With some scientists questioning the efficacy of the hydrogen bomb tested in Pokhran over a decade ago, former Army chief V P Malik has said the armed forces need to be “reassured” by the nuclear establishment on the exact yield of the weapons developed by them.
“They need to be reassured about the weapon system they use and about the planning of what kind of the yield they have when they hit the target,” Mr. Malik, the Chief of the Armed Forces during the Pokhran-II nuclear tests, told Karan Thapar on the Devil’s Advocate programme of CNN-IBN.
Terming the recent comments of former DRDO scientist K Santhanam, questioning the yield of the thermonuclear device tested on May 11, 1998 as “shocking”, he said doubts over the efficacy of the weapon affects the armed forces.
“Yes, it affects the armed forces. Particularly, because, when they plan the task given to them then they have to know what kind of yield that each nuclear weapon has,” he said stressing that it was important to remove doubts.
Mr. Malik also dubbed as “unconvincing” former President A P J Abdul Kalam’s remarks virtually rubbishing Dr. Santhanm’s claims on the yield of the thermonuclear device tested in 1998.
“Let us not forget that Dr Santhanam was part of his (Kalam’s) team. And it came as quite a shock with Dr Santhanam himself mentioning that it was a fizzle. Of course, again he was referring to the thermonuclear weapon. So, Dr Kalam’s statement was not quite convincing,” he said.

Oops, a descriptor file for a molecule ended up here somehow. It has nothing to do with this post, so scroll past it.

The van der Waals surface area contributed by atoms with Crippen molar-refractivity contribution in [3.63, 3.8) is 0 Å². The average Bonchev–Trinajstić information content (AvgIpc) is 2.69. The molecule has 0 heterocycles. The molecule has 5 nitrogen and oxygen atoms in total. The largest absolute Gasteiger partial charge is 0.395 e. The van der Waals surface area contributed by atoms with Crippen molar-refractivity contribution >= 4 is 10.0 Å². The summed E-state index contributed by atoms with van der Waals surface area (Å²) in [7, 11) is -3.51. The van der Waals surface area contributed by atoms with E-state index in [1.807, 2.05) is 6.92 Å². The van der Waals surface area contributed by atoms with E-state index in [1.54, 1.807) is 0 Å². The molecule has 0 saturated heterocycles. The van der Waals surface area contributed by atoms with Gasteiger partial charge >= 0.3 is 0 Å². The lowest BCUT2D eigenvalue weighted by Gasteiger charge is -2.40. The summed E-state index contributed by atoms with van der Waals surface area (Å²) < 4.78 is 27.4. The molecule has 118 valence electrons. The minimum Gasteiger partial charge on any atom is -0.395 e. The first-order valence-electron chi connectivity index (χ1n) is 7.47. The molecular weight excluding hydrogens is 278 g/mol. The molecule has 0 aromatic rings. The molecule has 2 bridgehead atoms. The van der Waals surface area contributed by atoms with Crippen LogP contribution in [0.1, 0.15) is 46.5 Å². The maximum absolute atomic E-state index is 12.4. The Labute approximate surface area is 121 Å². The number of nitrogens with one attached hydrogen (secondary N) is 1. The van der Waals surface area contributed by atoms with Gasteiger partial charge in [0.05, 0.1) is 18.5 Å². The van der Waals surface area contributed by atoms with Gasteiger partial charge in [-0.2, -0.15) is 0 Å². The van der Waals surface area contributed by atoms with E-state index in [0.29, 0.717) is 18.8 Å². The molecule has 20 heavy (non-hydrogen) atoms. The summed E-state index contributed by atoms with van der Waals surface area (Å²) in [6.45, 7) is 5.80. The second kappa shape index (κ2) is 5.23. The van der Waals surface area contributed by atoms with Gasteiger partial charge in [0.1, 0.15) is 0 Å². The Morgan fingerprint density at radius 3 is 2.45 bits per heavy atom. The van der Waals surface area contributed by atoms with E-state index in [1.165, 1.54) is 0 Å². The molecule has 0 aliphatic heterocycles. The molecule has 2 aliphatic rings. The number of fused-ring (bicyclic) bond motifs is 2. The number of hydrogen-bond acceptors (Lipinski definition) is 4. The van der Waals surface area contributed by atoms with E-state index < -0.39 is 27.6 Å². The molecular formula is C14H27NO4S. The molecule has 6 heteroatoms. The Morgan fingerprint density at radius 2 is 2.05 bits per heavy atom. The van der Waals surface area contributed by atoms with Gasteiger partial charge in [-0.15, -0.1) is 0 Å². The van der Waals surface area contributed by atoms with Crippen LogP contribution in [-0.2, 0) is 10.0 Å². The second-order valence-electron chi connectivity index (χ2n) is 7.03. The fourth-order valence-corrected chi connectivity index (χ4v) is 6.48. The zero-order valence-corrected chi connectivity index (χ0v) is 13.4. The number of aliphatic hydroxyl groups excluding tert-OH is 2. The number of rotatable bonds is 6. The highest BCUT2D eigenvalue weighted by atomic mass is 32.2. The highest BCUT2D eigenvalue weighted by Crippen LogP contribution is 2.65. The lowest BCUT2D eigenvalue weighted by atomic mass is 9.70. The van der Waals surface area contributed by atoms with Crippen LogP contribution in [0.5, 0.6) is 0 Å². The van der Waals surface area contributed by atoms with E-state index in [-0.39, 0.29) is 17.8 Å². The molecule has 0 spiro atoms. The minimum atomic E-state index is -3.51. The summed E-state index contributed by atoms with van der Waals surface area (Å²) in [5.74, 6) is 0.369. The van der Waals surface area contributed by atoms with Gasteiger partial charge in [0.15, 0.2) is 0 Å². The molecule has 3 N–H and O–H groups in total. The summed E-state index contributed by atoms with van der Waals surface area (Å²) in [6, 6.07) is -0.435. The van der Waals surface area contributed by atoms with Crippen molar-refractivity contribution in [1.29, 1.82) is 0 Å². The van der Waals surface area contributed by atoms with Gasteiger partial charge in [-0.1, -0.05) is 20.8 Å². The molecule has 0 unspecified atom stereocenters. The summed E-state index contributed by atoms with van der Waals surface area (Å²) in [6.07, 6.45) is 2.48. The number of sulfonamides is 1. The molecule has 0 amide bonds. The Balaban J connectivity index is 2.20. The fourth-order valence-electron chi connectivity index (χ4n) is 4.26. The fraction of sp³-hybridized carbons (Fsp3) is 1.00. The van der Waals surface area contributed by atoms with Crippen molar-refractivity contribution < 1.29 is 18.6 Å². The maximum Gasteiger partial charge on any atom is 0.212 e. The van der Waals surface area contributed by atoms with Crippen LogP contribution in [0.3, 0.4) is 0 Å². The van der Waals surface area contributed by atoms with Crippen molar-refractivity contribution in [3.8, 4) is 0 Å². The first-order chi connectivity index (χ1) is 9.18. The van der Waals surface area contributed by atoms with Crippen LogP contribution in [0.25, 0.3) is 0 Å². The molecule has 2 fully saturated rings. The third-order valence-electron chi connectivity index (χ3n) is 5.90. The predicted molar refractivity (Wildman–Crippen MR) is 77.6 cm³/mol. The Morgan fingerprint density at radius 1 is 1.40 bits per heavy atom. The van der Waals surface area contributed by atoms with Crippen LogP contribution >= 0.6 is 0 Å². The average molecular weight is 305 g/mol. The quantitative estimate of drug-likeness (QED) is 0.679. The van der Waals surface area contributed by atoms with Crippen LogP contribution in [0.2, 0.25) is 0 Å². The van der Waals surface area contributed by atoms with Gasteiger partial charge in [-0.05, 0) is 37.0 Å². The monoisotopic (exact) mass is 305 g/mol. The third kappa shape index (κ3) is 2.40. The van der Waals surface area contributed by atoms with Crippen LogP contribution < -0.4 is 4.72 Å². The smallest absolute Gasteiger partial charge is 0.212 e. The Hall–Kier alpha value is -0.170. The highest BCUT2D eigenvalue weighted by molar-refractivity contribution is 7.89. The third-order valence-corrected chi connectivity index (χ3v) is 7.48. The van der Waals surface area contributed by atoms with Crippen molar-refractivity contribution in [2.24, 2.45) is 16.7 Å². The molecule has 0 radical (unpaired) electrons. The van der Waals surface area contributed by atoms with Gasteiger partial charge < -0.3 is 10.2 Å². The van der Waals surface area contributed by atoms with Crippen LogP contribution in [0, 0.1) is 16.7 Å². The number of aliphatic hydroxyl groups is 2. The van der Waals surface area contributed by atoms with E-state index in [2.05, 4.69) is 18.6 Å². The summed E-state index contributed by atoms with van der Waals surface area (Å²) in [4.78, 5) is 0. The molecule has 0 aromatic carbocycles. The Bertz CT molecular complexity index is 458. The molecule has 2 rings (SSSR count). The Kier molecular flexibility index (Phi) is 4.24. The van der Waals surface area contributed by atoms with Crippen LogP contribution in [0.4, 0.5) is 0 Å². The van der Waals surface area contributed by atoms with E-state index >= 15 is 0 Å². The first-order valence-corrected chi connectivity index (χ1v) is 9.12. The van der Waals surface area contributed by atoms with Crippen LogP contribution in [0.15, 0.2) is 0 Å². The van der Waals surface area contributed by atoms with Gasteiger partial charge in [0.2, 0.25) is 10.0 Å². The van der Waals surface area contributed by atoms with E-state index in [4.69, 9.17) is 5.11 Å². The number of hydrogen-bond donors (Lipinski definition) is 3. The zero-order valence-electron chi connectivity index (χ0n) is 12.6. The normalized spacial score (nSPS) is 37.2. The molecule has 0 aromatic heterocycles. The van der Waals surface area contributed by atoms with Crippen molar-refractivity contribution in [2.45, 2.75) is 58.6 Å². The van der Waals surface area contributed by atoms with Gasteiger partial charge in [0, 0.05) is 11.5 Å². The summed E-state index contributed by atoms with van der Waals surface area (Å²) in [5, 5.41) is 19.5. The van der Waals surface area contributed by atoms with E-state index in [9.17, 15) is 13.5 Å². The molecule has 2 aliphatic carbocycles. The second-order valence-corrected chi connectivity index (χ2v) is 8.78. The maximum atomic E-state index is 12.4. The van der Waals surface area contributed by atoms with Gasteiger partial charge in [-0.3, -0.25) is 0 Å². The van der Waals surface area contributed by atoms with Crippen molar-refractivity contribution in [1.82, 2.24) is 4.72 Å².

The former Army chief said that the team of scientists led by then Chairman of the Atomic Energy commission R Chidambaram should reassure the armed forces on the yield of the weapons.
“You can convince people only through the scientists, particularly those who participated in this exercise. I am referring to Dr Chidambaram and his whole team from the Atomic Energy Commission.
“I don’t think we can be convinced easily by people who are not scientists. This is a matter of technology and these are the people who can discuss and reassure you,” Mr. Malik said.
Asked whether he found Prime Minister Manmohan Singh’s remarks on the controversy convincing, Mr. Malik said “well that was a political statement. In things like this, particularly for the armed forces, they have to be convinced by people who have developed these weapons.”
He said the reassurance by nuclear scientists need not be in the form of a public debate but can be done privately.
Mr. Malik, who is credited with the victory in the Kargil war, termed as “worrying” reports about Pakistan stepping up nuclear weapons programme and modifying the Harpoon missiles acquired from the US.
“It is not only the low intensity conflict but even the ongoing proxy war may get extended because they are so reassured, so confident that we will not be able to do anything, even Kargil-type incursions can take place,” he said about perceptions that Pakistan had gained confidence with the steady build up in its arsenal.
“I am absolutely convinced that we need to build our deterrence capability much more than what we have today,” Mr. Malik said noting that the Pakistan gaining confidence after the 1998 nuclear tests was one of the reasons for the Kargil incursion.
The former Army Chief said that the reported modification of the Harpoon missiles has brought several cities and key establishments in the country within the strike range of Pakistani weapons.